the chest.
the medial and larger bone of the lower leg.
the trunk of the body; the body without the head and the extremities.
the "windpipe"; the structure that connects the pharynx to the lungs.
Trendelenburg position
a position in which the patient's feet and legs are higher than the head. Also called shock position.
the medial bone of the forearm.
a structure that opens and closes to permit the flow of a fluid in only one direction.
any blood vessel returning blood to the heart.
venae cavae
the superior vena cava and the inferior vena cava. These two major veins return blood from the body to the right atrium. (Venae cavae is plural, vena cava singular.)
referring to the front of the body. A synonym for anterior.
the two lower chambers of the heart. There is a right ventricle (which sends oxygen-poor blood to the lungs) and a left ventricle (which sends oxygen-rich blood to the body).
the smallest kind of vein.
the 33 bones of the spinal column (singular vertebra).
voluntary muscle
muscle that can be consciously controlled.
white blood cells
components of the blood. They produce substances that help the body fight infection.
xiphoid process
the inferior portion of the sternum.
zygomatic arches
form the structure of the cheeks.
leaving a patient after care has been initiated and before the patient has been transferred to someone with equal or greater medical training.
advance directive
a DNR order.
the obligation not to reveal information obtained about a patient except to other health-care professionals involved in the patient's care, or under subpoena, or in a court of law, or when the patient has signed a release of confidentiality.
permission from the patient for care or other action by the EMT.
crime scene
the location where a crime has been committed or any place that evidence relating to a crime may be found.
do not resuscitate (DNR) order
a legal document, usually signed by the patient and his physician, which states that the patient has a terminal illness and does not wish to prolong life through resuscitative efforts.
duty to act
an obligation to provide care to a patient.
expressed consent
consent given by adults who are of legal age and mentally competent to make a rational decision in regard to their medical well-being.
Good Samaritan laws
a series of laws, varying in each state, designed to provide limited legal protection for citizens and some health-care personnel when they are administering emergency care.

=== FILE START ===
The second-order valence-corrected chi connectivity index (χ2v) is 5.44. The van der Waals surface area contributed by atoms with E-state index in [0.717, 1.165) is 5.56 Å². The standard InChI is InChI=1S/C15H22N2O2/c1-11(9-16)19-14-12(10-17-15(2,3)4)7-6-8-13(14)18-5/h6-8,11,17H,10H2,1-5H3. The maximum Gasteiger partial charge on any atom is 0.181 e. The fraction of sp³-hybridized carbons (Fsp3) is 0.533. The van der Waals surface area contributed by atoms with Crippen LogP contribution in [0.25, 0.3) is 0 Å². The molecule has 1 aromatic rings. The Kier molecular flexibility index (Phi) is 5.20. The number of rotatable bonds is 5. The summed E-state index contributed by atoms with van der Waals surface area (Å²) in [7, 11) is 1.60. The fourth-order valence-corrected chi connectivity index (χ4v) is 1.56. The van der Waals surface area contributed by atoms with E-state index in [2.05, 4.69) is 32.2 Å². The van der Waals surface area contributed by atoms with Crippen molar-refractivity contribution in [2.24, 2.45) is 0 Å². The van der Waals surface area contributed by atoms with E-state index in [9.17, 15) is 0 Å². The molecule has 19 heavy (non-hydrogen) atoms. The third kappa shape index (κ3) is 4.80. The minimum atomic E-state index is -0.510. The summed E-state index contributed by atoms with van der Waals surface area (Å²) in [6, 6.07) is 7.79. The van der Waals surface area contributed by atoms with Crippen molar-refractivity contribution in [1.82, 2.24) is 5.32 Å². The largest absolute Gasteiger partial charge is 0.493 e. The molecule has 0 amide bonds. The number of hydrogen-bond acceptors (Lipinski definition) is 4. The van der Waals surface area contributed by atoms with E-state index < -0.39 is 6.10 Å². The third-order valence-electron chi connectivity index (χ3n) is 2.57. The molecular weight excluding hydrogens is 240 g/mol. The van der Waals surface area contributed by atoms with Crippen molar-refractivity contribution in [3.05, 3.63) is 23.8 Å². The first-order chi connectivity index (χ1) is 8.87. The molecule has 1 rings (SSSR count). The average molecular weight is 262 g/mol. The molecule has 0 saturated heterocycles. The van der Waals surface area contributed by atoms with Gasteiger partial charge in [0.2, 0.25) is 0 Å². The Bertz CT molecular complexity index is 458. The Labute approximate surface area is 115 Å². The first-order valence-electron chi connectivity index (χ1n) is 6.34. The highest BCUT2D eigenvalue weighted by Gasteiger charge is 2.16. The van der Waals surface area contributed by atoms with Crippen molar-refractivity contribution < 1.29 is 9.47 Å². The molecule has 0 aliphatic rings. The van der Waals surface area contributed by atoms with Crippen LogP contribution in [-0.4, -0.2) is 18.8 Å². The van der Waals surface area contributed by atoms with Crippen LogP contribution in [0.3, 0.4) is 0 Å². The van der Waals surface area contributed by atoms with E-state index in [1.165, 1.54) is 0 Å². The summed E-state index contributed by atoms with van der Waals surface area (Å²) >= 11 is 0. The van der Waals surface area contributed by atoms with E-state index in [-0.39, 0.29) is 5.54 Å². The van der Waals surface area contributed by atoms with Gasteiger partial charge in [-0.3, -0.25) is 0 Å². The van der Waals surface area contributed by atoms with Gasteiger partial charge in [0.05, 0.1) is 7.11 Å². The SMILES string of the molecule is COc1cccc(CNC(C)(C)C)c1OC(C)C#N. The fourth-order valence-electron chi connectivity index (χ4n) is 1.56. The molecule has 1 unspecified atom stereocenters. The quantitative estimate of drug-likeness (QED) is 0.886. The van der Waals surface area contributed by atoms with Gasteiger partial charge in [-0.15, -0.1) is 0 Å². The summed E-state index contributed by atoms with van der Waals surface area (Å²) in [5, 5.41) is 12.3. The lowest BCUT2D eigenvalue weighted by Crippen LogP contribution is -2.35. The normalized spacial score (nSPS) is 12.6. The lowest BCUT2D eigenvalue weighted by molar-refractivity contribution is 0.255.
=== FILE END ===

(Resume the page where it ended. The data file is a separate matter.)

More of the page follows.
The Health Insurance Portability and Accountability Act, a federal law protecting the privacy of patient-specific health care information and providing the patient with control over how this information is used and distributed.
implied consent
the consent it is presumed a patient or patient's parent or guardian would give if they could, such as for an unconscious patient or a parent who cannot be contacted when care is needed.
being held legally responsible.
a finding of failure to act properly in a situation in which there was a duty to act, needed care as would reasonably be expected of the EMT was not provided, and harm was caused to the patient as a result.
organ donor
a person who has completed a legal document that allows for donation of organs and tissues in the event of death.
scope of practice
a set of regulations and ethical considerations that define the scope, or extent and limits, of the EMT's job.
The introduction of dangerous chemicals, disease, or infectious materials.
critical incident stress management (CISM)
a comprehensive system that includes education and resources to both prevent stress and to deal with stress appropriately when it occurs. .
The removal or cleansing of dangerous chemicals and other dangerous or infectious materials.
hazardous-material incident
the release of a harmful substance into the environment.
multiple-casualty incident (MCI)
an emergency involving multiple patients.
the organisms that cause infection, such as viruses and bacteria.
personal protective equipment (PPE)
equipment that protects the EMS worker from infection and/or exposure to the dangers of rescue operations.
Standard Precautions
a strict form of infection control that is based on the assumption that all blood and other body fluids are infectious.
a state of physical and/or psychological arousal to a stimulus.
designated agent
an EMT or other person authorized by a Medical Director to give medications and provide emergency care. The transfer of such authorization to a designated agent is an extension of the Medical Director's license to practice medicine.
medical direction
oversight of the patient-care aspects of an EMS system by the Medical Director.
Offline medical direction
consists of standing orders issued by the Medical Director that allow EMTs to give certain medications or perform certain procedures without speaking to the Medical Director or another physician.
On-line medical direction
consists of orders from the on-duty physician given directly to an EMT in the field by radio or telephone.
Medical Director
a physician who assumes the ultimate responsibility for the patient care aspects of the EMS system.
911 System
A system for telephone access to report emergencies. A dispatcher takes the information and alerts EMS or the fire or police departments as needed.
Enhanced 911
has the additional capability of automatically identifying the caller's phone number and location.
Lists of steps, such as assessments and interventions, to be taken in different situations. Protocols are developed by the Medical Director of an EMS system.
Quality Improvement
A process of continuous self-review with the purpose of identifying and correcting aspects of the system that require improvement.
Standing Orders
A policy or protocol issued by a Medical Director that authorizes EMT-Bs and others to perform particular skills in certain situations.